To save content items to your account,
please confirm that you agree to abide by our usage policies.
If this is the first time you use this feature, you will be asked to authorise Cambridge Core to connect with your account.
Find out more about saving content to .
To save content items to your Kindle, first ensure firstname.lastname@example.org
is added to your Approved Personal Document E-mail List under your Personal Document Settings
on the Manage Your Content and Devices page of your Amazon account. Then enter the ‘name’ part
of your Kindle email address below.
Find out more about saving to your Kindle.
Note you can select to save to either the @free.kindle.com or @kindle.com variations.
‘@free.kindle.com’ emails are free but can only be saved to your device when it is connected to wi-fi.
‘@kindle.com’ emails can be delivered even when you are not connected to wi-fi, but note that service fees apply.
Depression is a debilitating mental disorder that often coexists with anxiety. The genetic mechanisms of depression and anxiety have considerable overlap, and studying depression in non-anxiety samples could help to discover novel gene. We assess the genetic variation of depression in non-anxiety samples, using genome-wide association studies (GWAS) and linkage disequilibrium score regression (LDSC).
The GWAS of depression score and self-reported depression were conducted using the UK Biobank samples, comprising 99,178 non-anxiety participants with anxiety score <5 and 86,503 non-anxiety participants without self-reported anxiety, respectively. Replication analysis was then performed using two large-scale GWAS summary data of depression from Psychiatric Genomics Consortium (PGC). LDSC was finally used to evaluate genetic correlations with 855 health-related traits based on the primary GWAS.
Two genome-wide significant loci for non-anxiety depression were identified: rs139702470 (p = 1.54 × 10−8, OR = 0.29) locate in PIEZO2, and rs6046722 (p = 2.52 × 10−8, OR = 1.09) locate in CFAP61. These associated genes were replicated in two GWAS of depression from PGC, such as rs1040582 (preplication GWAS1 = 0.02, preplication GWAS2 = 2.71 × 10−3) in CFAP61, and rs11661122 (preplication GWAS1 = 8.16 × 10−3, preplication GWAS2 = 8.08 × 10−3) in PIEZO2. LDSC identified 19 traits genetically associated with non-anxiety depression (p < 0.001), such as marital separation/divorce (rg = 0.45, SE = 0.15).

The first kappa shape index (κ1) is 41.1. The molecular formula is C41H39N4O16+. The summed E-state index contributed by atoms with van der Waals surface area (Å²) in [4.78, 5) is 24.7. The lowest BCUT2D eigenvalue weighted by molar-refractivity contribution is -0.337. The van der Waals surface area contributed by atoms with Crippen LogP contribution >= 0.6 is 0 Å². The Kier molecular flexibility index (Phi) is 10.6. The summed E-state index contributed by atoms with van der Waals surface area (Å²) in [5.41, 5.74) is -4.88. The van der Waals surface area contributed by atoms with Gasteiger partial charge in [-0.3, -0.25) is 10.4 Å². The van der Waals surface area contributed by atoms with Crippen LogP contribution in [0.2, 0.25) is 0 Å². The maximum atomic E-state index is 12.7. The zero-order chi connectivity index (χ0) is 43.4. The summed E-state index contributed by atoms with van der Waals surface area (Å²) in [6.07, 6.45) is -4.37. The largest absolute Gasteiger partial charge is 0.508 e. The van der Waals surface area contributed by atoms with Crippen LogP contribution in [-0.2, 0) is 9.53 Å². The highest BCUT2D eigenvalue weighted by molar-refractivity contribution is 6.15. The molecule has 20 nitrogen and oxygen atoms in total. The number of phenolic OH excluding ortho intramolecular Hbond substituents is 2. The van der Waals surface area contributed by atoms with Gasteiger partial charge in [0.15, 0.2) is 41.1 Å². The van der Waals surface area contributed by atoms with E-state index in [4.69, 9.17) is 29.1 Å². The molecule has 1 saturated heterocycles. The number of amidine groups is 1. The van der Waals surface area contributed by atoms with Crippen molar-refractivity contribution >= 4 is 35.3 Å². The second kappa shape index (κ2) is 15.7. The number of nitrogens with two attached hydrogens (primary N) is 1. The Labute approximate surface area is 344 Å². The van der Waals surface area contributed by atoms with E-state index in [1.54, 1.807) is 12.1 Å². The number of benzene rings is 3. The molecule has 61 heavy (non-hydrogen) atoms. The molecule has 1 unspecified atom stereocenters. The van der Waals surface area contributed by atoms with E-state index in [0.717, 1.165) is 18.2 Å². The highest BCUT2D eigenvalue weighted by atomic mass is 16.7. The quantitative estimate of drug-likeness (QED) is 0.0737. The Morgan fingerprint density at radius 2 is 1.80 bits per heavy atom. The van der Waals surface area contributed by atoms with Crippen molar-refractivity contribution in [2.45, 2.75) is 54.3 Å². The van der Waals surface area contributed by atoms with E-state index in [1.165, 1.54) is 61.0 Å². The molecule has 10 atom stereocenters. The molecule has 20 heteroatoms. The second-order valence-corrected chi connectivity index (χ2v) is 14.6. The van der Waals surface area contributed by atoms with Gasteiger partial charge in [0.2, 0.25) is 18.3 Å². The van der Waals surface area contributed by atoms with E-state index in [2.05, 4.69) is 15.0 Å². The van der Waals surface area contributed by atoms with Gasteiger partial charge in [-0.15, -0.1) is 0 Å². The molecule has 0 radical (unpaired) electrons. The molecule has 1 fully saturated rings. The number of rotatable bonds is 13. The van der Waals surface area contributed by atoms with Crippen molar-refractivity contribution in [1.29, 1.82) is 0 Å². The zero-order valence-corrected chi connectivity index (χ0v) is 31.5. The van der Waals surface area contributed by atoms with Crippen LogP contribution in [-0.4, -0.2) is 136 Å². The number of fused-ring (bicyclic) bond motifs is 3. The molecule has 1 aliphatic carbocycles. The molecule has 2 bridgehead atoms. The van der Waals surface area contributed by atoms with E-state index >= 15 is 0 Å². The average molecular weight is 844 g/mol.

Our findings provide novel clues for understanding of the complex genetic architecture of depression.
The role of neurological proteins in the development of bipolar disorder (BD) and schizophrenia (SCZ) remains elusive now. The current study aims to explore the potential genetic correlations of plasma neurological proteins with BD and SCZ.
By using the latest genome-wide association study (GWAS) summary data of BD and SCZ (including 41,917 BD cases, 11,260 SCZ cases, and 396,091 controls) derived from the Psychiatric GWAS Consortium website (PGC) and a recently released GWAS of neurological proteins (including 750 individuals), we performed a linkage disequilibrium score regression (LDSC) analysis to detect the potential genetic correlations between the two common psychiatric disorders and each of the 92 neurological proteins. Two-sample Mendelian randomisation (MR) analysis was then applied to assess the bidirectional causal relationship between the neurological proteins identified by LDSC, BD and SCZ.
LDSC analysis identified one neurological protein, NEP, which shows suggestive genetic correlation signals for both BD (coefficient = −0.165, p value = 0.035) and SCZ (coefficient = −0.235, p value = 0.020). However, those association did not remain significant after strict Bonferroni correction. Two sample MR analysis found that there was an association between genetically predicted level of NEP protein, BD (odd ratio [OR] = 0.87, p value = 1.61 × 10−6) and SCZ (OR = 0.90, p value = 4.04 × 10−6). However, in the opposite direction, there is no genetically predicted association between BD, SCZ, and NEP protein level.
This study provided novel clues for understanding the genetic effects of neurological proteins on BD and SCZ.
Email your librarian or administrator to recommend adding this to your organisation's collection.